This week, daredevil skydiver Felix Baumgartner broke the sound barrier—and world records—when he jumped in free fall from 24 miles above the earth’s surface. People around the world watched in awe, but some criticized the jump as a mere publicity stunt for its corporate sponsor, Red Bull Energy Drink. Bob talks with Esquire contributing editor Luke Dittrich about how Baumgartner's jump, publicity stunt or not, has valuable scientific implications beyond being a PR triumph.
BOB GARFIELD: This week daredevil skydiver Felix Baumgartner broke the sound barrier - and world records - when he jumped in free fall from 24 miles above the earth’s surface. Viewership of the jump also broke records, with the live streaming of the event on YouTube garnering eight million simultaneous viewers, which blew YouTube's previous record of 500,000 simultaneous viewers out of the stratosphere.
But some criticized the jump as a mere publicity stunt for its corporate sponsor Red Bull Energy Drink. In 2010, Esquire Contributing Editor Luke Dittrich spent several weeks with Felix Baumgartner and the Red Bull Strato Team. Luke, welcome to On the Media.
LUKE DITTRICH: Thanks for having me.
BOB GARFIELD: The word “publicity stunt” has been invoked, and I guess it was that but, as you reported in Esquire, so very much [LAUGHS] more.
LUKE DITTRICH: It was definitely a spectacular stunt, but it does have real world relevance now, and there are a lot of people at NASA and in the US Navy who were watching it very carefully. Once I started looking into it, what really got me excited about this story was meeting with Dr. Jonathan Clark who is the medical officer for the Red Bull Stratos Project. Dr. Clark had a long history with NASA, and his wife was an astronaut, Laurel Clark. She tragically died in the Columbia disaster.
BOB GARFIELD: This was the shuttle that broke up during reentry into the earth’s atmosphere, killing everyone aboard.
LUKE DITTRICH: Dr. Clark consulted for several years afterwards on NASA's assessment of that disaster to help prevent something like that in the future. Dr. Clark's work now for the Red Bull Stratos Project is kind of an extension of this quest to make spaceflight safer.
BOB GARFIELD: How has it come to pass that the space agency has ceded [LAUGHS] the research responsibility to Red Bull?
LUKE DITTRICH: There is this strange tension and possibly transition from old space to new space, old space being the government-driven NASA program and new space being Red Bull Stratos and SpaceX and all sorts of commercially-driven aspects of the space program that are beginning to come online. While a Red Bull Stratos isn't necessarily the most significant of the new space endeavors, it seems to have made the most impact. I think that has a lot to do with the fact that it involves an actual human being doing something breathtakingly brave.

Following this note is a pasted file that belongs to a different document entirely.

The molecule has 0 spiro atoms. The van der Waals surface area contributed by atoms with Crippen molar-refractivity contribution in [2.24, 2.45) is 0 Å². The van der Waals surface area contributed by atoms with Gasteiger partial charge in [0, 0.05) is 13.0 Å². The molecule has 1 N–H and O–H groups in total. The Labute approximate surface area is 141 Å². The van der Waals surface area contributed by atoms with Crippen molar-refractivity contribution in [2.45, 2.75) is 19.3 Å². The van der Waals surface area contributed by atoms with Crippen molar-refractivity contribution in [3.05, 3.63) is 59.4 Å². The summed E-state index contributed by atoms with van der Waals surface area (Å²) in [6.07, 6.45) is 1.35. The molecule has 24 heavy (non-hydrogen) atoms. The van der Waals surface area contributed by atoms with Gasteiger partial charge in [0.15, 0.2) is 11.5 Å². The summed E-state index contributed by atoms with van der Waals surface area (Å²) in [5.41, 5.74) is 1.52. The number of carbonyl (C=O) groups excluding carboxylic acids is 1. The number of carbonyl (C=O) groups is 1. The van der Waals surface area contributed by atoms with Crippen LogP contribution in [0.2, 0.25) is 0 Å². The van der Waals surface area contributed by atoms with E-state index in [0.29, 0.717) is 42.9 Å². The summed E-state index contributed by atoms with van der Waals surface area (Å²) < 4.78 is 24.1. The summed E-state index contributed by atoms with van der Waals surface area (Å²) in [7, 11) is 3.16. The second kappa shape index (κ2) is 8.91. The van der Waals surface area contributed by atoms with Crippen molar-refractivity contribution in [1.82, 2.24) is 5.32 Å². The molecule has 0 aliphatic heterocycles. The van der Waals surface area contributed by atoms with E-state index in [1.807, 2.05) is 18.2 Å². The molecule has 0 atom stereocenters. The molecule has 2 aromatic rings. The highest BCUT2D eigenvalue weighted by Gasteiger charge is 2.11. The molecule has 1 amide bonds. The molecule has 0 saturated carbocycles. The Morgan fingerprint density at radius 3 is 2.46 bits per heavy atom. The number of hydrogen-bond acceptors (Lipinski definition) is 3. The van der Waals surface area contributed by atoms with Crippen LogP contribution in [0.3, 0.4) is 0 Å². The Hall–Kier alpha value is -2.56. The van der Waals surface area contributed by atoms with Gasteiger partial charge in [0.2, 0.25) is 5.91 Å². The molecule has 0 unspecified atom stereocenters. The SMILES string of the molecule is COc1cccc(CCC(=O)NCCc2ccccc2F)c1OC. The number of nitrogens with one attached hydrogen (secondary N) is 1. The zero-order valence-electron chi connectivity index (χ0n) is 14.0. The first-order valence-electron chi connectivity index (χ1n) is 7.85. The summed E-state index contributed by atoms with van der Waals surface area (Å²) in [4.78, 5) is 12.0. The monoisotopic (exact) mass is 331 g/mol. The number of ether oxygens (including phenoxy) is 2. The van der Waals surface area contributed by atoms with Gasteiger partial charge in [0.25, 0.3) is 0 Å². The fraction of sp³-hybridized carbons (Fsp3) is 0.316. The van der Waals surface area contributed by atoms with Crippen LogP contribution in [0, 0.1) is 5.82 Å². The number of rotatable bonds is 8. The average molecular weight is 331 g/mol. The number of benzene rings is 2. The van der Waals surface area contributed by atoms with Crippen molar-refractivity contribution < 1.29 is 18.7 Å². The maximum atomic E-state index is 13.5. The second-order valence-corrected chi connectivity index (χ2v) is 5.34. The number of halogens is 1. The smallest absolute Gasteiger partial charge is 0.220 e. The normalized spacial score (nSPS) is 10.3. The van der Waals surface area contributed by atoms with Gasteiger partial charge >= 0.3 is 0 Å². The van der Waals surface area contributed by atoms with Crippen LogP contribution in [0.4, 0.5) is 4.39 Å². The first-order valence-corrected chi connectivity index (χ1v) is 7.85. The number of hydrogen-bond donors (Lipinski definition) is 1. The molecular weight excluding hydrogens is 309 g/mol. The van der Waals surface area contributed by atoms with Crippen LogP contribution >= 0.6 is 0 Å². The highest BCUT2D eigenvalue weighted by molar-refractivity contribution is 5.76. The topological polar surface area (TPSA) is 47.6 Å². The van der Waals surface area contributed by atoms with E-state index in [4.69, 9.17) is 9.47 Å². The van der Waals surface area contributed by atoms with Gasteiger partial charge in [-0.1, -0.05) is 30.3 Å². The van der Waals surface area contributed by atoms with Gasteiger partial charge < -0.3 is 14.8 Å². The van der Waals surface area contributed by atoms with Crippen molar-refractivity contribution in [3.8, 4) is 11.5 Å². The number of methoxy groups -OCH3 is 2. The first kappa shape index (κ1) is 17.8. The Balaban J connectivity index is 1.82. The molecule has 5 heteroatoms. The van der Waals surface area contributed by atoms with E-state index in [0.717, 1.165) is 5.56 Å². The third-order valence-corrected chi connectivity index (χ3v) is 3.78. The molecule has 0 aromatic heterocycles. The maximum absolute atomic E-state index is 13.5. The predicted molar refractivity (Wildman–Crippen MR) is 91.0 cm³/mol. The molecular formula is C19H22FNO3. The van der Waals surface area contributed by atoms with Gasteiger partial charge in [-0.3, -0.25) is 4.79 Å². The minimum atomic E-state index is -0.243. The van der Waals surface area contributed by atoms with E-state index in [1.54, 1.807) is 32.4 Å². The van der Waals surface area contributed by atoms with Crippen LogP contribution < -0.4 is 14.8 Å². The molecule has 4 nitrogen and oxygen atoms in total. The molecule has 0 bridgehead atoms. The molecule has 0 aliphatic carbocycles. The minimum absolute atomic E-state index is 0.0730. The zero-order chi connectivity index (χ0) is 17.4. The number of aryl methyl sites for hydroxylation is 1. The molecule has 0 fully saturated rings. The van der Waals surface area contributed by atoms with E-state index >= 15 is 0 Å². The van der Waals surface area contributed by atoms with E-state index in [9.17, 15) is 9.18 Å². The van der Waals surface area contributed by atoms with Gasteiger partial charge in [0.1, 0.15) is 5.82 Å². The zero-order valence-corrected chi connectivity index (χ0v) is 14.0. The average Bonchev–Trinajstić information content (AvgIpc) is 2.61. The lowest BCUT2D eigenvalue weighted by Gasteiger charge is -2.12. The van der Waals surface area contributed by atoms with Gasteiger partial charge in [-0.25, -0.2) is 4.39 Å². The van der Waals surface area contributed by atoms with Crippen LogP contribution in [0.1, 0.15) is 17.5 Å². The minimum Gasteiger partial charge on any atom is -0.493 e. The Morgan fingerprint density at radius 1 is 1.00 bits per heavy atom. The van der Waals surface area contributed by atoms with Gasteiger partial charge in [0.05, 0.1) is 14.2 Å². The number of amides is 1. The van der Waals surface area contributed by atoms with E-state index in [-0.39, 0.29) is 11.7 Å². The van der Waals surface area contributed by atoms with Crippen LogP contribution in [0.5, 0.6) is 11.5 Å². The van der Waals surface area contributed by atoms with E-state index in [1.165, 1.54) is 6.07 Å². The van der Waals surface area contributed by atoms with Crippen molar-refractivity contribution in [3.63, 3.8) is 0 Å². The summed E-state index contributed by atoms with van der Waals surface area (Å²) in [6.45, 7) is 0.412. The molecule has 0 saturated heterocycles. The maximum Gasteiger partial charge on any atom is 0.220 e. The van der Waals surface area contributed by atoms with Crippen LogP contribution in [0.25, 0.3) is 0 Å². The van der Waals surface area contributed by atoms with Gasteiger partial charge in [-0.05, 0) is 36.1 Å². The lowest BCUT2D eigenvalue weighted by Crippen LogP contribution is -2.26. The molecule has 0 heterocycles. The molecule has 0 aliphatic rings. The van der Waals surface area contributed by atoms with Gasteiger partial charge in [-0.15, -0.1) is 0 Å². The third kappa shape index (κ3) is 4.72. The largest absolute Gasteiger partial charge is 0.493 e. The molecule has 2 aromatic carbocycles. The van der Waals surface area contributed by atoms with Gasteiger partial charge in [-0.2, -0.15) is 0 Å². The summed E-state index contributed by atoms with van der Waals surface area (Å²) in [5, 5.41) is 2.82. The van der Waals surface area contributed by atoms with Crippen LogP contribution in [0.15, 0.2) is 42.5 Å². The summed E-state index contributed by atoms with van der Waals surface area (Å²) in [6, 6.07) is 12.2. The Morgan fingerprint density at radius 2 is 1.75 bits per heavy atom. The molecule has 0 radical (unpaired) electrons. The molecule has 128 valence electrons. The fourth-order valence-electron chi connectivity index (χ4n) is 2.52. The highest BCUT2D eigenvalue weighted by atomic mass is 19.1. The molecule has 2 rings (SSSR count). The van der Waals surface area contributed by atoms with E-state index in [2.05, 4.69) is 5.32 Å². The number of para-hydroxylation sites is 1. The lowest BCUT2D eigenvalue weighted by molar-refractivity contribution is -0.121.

BOB GARFIELD: Not to trivialize the notion of courage, but it took some courage [LAUGHS] for Red Bull to associate itself with a feat that could easily have gone in a very different direction. I mean, just tell me about the physiology of exposure to supersonic speeds at such high altitude.
LUKE DITTRICH: There have been many people over the years who have tried to do this and many died, including a, a Russian named Piotr Dolgov who, while exiting his pressurized capsule smacked his visor on the door, created a small crack and that was all it took.
The human body is just completely unable to cope with the altitudes that Felix was at. His blood literally would have begun to boil, were he exposed to that atmosphere. And once he jumps, one of the big unknowns was whether or not he was going to be able to maintain any sort of control while falling through that thin, thin, thin air. If he had fallen into an uncontrollable flat spin, it's quite likely that he could have died. They’ve done tests on monkeys where they’ve strapped them to rotating platforms and spun them around at high speeds. And at approximately 145 RPM, they’ve discovered that their brain stems tend to separate from their spinal columns.
BOB GARFIELD: This particular episode worked out beautifully for all involved, but can we trust commercial interests to be exploring the final frontier in the space program or anywhere else? LUKE DITTRICH: I think it's premature to say that they'll be exploring the final frontier. As impressive as the Red Bull Stratos Project was, it’s a long way, both in terms of technology and impact, from, for example, the latest Mars Rover. I don't necessarily see NASA partnering with McDonald's at anytime soon, but you can certainly imagine a future in which some brilliant engineers working outside of the government, and they figure out a much more efficient way to say get to the moon.
BOB GARFIELD: One small step for man, one giant leap for Nike Air Pegasus.
LUKE DITTRICH: [LAUGHS] Yeah.
BOB GARFIELD: Luke, thank you so much.
LUKE DITTRICH: Oh, thank you.
BOB GARFIELD: Luke Dittrich is a contributing editor at Esquire Magazine.
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